Congenital megalourethra is a rare cause of functional LUTO due to a deficiency or absence of the mesodermal tissues of the penis [13]. This deficiency results in urinary stasis within the penile urethra and a resultant massively dilated, skin-covered penis. There are two main types of congenital megalourethra: the scaphoid type, in which there is complete or partial deficiency of the corpus spongiosum; and the fusiform type, in which all penile bodies corpora cavernosa and corpus spongiosum are deficient. Fusiform types are associated with higher rates of associated malformations and mortality [14, 15]. When detected antenatally, there is no evidence to support improved outcomes for functional megalourethra cases when compared to mechanical LUTO presentations [16]. Survivors are at risk to experience dysfunction with urination and issues with erection and ejaculation.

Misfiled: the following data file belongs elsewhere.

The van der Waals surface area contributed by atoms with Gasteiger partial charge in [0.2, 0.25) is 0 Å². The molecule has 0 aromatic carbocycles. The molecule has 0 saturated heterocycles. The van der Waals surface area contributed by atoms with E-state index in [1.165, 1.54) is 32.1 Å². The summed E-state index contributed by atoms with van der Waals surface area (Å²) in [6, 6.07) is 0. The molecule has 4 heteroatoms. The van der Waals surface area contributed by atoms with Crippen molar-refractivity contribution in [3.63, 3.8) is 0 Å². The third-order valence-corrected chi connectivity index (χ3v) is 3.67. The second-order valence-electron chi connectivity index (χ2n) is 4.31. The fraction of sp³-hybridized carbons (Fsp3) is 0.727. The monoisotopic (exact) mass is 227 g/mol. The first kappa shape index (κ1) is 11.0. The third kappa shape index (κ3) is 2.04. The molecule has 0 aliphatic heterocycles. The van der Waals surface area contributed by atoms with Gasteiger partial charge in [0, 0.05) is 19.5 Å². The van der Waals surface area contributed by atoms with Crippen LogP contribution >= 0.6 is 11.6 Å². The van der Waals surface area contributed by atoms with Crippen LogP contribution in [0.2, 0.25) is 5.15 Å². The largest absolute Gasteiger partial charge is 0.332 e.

Fetal aneuploidy ranges from 5-12% of prenatal LUTO cases, with reported abnormalities including trisomies 21, 18, and 13, as well as 47, XXY [17-20]. Aneuploidy rate appears to be disproportionately higher among complex LUTO presentations, at roughly 25% of complex cases with known karyotype [8]. There is a lack of published microarray or whole exome sequencing data for pregnancies complicated by LUTO.


Without treatment, LUTO has been associated with a 45% mortality rate, largely attributable to pulmonary hypoplasia [21]. In untreated cases complicated by early second-trimester oligohydramnios, in which case pulmonary hypoplasia is largely unavoidable, mortality approaches 95% [22]. Beyond mortality risk, long-standing oligohydramnios places survivors at risk for Potter’s facies, skeletal deformities, poor growth, limb contractures, and scoliosis.

Pediatric LUTO survivors are at high risk for renal insufficiency, end-stage renal disease ESRD, and renal transplantation due to pressure-induced injury to the developing fetal kidney. Patients with PUV have an estimated 28.5% lifetime risk of developing ESRD, with roughly two-thirds of cases occurring by age 17 [23]. National transplant registry data published in 2006 indicated that among patients undergoing transplantation for ESRD, 15.8% were attributed to “obstructive uropathy”, and an additional 2.7% to prune belly syndrome [24].